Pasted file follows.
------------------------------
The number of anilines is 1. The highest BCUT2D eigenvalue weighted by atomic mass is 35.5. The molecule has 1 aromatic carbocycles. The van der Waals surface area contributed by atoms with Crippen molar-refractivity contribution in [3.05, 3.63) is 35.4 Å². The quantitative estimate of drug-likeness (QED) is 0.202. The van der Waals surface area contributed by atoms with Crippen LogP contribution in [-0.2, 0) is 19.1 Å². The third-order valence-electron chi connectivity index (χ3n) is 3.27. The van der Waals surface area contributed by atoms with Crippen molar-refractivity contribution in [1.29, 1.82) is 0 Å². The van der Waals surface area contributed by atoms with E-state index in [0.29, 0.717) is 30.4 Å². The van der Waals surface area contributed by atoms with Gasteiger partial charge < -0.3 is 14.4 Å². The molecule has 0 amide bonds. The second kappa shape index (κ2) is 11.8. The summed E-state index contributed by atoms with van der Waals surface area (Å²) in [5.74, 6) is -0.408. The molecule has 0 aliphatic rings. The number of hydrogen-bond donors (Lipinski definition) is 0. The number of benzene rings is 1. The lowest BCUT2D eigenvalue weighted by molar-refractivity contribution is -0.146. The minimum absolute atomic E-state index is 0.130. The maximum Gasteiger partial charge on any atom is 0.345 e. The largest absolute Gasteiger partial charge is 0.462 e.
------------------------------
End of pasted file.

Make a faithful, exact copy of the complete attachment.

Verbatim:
The number of anilines is 1. The highest BCUT2D eigenvalue weighted by atomic mass is 35.5. The molecule has 1 aromatic carbocycles. The van der Waals surface area contributed by atoms with Crippen molar-refractivity contribution in [3.05, 3.63) is 35.4 Å². The quantitative estimate of drug-likeness (QED) is 0.202. The van der Waals surface area contributed by atoms with Crippen LogP contribution in [-0.2, 0) is 19.1 Å². The third-order valence-electron chi connectivity index (χ3n) is 3.27. The van der Waals surface area contributed by atoms with Crippen molar-refractivity contribution in [1.29, 1.82) is 0 Å². The van der Waals surface area contributed by atoms with E-state index in [0.29, 0.717) is 30.4 Å². The van der Waals surface area contributed by atoms with Gasteiger partial charge < -0.3 is 14.4 Å². The molecule has 0 amide bonds. The second kappa shape index (κ2) is 11.8. The summed E-state index contributed by atoms with van der Waals surface area (Å²) in [5.74, 6) is -0.408. The molecule has 0 aliphatic rings. The number of hydrogen-bond donors (Lipinski definition) is 0. The number of benzene rings is 1. The lowest BCUT2D eigenvalue weighted by molar-refractivity contribution is -0.146. The minimum absolute atomic E-state index is 0.130. The maximum Gasteiger partial charge on any atom is 0.345 e. The largest absolute Gasteiger partial charge is 0.462 e.